If an amendment to section 25 results in the review of the courts being removed from the expropriation process and/or that the EWC process
does not apply to all citizens, but that only one racial group is targeted,
that change requires a 75% majority.
By Theuns Eloff: Executive Director, FW de Klerk Foundation
23 August 2018
Now that we know the ANC will support an amendment of section 25 to enable expropriation without compensation (EWC), the question is, what potential changes can be proposed? There are views that together, the ANC and the EFF will get a comfortable two-thirds majority, and be able to change section 25 “as they like”. There are others who believe that any change to section 25 will require not only a two-thirds majority but because property rights are so central to economic prosperity and the achievement of other individual rights such as dignity, any change to section 25 will require a 75% majority. Where lies the truth?
The most important part of section 25 that can be amended to achieve the political objectives of the ANC (and the EFF) is section 25(2):
“Property may be expropriated only in terms of law of general application –
(a) for a public purpose or in the public interest; and
(b) subject to compensation, the amount of which and the time and manner of payment of which have either been agreed to by those affected or decided or approved by a court.”
The two key issues are “law of general application” and “compensation… which [has] been… agreed to… or approved by a court”. Law of general application essentially means that a law must apply to everyone, not for example, just to a particular race group. And the compensation for expropriation must, if not agreed upon, be determined by a court. The courts thus have an oversight role in expropriation, to determine if the compensation is “just and equitable” (section 25(3)).
There are, broadly, three scenarios for amendments to section 25(2). The first is that the principle of EWC is proposed as an exception to the general rule of section 25(2) (that compensation must be paid) but that the details are fleshed out in a new Expropriation Act.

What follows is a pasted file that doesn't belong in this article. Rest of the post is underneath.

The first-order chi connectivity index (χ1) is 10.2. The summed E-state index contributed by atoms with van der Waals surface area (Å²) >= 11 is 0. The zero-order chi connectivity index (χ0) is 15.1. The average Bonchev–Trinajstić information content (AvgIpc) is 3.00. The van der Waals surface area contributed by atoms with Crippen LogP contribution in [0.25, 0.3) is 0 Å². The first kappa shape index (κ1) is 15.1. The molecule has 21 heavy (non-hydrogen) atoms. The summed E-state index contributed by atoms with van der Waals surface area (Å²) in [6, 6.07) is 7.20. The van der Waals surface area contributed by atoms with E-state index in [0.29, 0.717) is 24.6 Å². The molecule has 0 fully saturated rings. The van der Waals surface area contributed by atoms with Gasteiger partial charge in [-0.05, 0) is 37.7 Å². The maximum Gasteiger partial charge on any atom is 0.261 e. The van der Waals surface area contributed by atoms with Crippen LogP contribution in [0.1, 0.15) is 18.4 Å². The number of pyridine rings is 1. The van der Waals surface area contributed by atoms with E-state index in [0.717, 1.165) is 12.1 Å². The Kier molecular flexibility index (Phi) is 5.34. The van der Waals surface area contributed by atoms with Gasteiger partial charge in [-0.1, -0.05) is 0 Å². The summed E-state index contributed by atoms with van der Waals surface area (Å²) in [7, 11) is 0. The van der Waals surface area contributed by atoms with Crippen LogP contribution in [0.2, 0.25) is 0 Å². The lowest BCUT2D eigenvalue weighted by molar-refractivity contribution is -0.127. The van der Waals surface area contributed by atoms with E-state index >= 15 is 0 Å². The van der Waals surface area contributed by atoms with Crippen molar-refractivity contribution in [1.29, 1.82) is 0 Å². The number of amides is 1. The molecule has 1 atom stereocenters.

Considering comments of ANC leaders and experts, there are four categories proposed here, namely land:
- Abandoned by the owner(s);
- Where owners have permitted non-owners to inhabit or work the land for long periods;
- Which is unused; and
- Which is underutilised.
These exceptions will then be expanded upon in a new Expropriation Act and may be subject to EWC. The application of these exceptions as per the Expropriation Act will automatically be left to the oversight of the courts (as is the case with all legislation).
The second scenario is that the details of the exceptions are included in section 25(2), while retaining the court oversight and without amending the “law of general application” of section 25(2). The effect of this scenario will be basically the same as scenario one.
In both of these scenarios, it is possible that section 25(4)(b), which states that property is not limited to land, could also be amended to make it clear that EWC is only applicable to land. This assurance has been offered numerous times by ANC leaders to those who fear that savings, shares and intellectual property can also be expropriated without compensation. This may give the ANC a way to get buy-in from parties like the DA for a nuanced amendment of section 25(2).
The third (and worst) scenario is where section 25(2) is fundamentally amended to make EWC the norm, at least in respect of land. With such an amendment, the oversight of the courts regarding EWC could be removed from section 25(2); which means that section 25(3), which states that compensation must be “just and equitable”, will also be changed. In addition, it can be stated that EWC is specifically applicable to land owned by white South Africans.